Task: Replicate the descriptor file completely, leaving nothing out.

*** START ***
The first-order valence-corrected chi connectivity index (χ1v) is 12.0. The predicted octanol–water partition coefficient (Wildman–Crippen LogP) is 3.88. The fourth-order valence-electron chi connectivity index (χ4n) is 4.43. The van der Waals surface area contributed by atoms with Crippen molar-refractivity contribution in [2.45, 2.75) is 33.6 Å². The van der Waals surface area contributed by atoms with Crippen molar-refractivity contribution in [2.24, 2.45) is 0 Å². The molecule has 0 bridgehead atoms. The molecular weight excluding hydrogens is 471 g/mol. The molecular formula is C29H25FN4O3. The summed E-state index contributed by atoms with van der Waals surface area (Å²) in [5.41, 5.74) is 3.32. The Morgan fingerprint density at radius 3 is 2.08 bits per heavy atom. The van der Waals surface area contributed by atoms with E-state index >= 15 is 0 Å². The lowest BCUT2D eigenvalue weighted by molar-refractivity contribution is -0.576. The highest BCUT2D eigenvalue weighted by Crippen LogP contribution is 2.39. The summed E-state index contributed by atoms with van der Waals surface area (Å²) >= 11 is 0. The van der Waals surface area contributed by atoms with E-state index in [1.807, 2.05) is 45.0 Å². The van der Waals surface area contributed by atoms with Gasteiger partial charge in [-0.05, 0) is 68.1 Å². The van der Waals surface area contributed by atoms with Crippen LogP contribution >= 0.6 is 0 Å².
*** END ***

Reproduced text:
The first-order valence-corrected chi connectivity index (χ1v) is 12.0. The predicted octanol–water partition coefficient (Wildman–Crippen LogP) is 3.88. The fourth-order valence-electron chi connectivity index (χ4n) is 4.43. The van der Waals surface area contributed by atoms with Crippen molar-refractivity contribution in [2.45, 2.75) is 33.6 Å². The van der Waals surface area contributed by atoms with Crippen molar-refractivity contribution in [2.24, 2.45) is 0 Å². The molecule has 0 bridgehead atoms. The molecular weight excluding hydrogens is 471 g/mol. The molecular formula is C29H25FN4O3. The summed E-state index contributed by atoms with van der Waals surface area (Å²) in [5.41, 5.74) is 3.32. The Morgan fingerprint density at radius 3 is 2.08 bits per heavy atom. The van der Waals surface area contributed by atoms with E-state index >= 15 is 0 Å². The lowest BCUT2D eigenvalue weighted by molar-refractivity contribution is -0.576. The highest BCUT2D eigenvalue weighted by Crippen LogP contribution is 2.39. The summed E-state index contributed by atoms with van der Waals surface area (Å²) >= 11 is 0. The van der Waals surface area contributed by atoms with E-state index in [1.807, 2.05) is 45.0 Å². The van der Waals surface area contributed by atoms with Gasteiger partial charge in [-0.05, 0) is 68.1 Å². The van der Waals surface area contributed by atoms with Crippen LogP contribution >= 0.6 is 0 Å².